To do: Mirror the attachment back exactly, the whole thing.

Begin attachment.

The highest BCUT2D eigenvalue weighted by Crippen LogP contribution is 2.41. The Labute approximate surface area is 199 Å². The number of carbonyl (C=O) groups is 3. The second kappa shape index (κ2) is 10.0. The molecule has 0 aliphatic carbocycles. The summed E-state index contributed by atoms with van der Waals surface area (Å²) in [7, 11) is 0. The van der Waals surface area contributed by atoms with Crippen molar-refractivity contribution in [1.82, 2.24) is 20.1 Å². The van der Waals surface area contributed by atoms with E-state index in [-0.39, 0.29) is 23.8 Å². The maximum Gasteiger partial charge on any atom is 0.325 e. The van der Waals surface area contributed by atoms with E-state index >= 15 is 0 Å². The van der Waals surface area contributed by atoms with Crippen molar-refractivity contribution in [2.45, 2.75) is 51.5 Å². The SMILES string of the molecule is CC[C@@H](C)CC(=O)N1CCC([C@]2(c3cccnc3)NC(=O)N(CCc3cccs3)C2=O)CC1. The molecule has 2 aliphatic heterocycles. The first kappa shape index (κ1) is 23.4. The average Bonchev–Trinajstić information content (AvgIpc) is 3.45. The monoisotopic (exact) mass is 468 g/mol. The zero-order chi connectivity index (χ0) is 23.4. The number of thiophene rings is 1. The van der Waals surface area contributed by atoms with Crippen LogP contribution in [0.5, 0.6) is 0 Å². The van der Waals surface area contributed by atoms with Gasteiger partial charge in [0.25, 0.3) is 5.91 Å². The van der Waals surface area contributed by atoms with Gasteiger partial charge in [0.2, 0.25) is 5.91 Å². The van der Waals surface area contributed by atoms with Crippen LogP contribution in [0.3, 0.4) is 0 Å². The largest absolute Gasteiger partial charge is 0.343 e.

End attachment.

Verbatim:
The highest BCUT2D eigenvalue weighted by Crippen LogP contribution is 2.41. The Labute approximate surface area is 199 Å². The number of carbonyl (C=O) groups is 3. The second kappa shape index (κ2) is 10.0. The molecule has 0 aliphatic carbocycles. The summed E-state index contributed by atoms with van der Waals surface area (Å²) in [7, 11) is 0. The van der Waals surface area contributed by atoms with Crippen molar-refractivity contribution in [1.82, 2.24) is 20.1 Å². The van der Waals surface area contributed by atoms with E-state index in [-0.39, 0.29) is 23.8 Å². The maximum Gasteiger partial charge on any atom is 0.325 e. The van der Waals surface area contributed by atoms with E-state index >= 15 is 0 Å². The van der Waals surface area contributed by atoms with Crippen molar-refractivity contribution in [2.45, 2.75) is 51.5 Å². The SMILES string of the molecule is CC[C@@H](C)CC(=O)N1CCC([C@]2(c3cccnc3)NC(=O)N(CCc3cccs3)C2=O)CC1. The molecule has 2 aliphatic heterocycles. The first kappa shape index (κ1) is 23.4. The average Bonchev–Trinajstić information content (AvgIpc) is 3.45. The monoisotopic (exact) mass is 468 g/mol. The zero-order chi connectivity index (χ0) is 23.4. The number of thiophene rings is 1. The van der Waals surface area contributed by atoms with Crippen LogP contribution in [0.5, 0.6) is 0 Å². The van der Waals surface area contributed by atoms with Gasteiger partial charge in [0.25, 0.3) is 5.91 Å². The van der Waals surface area contributed by atoms with Gasteiger partial charge in [0.2, 0.25) is 5.91 Å². The van der Waals surface area contributed by atoms with Crippen LogP contribution in [0.3, 0.4) is 0 Å². The largest absolute Gasteiger partial charge is 0.343 e.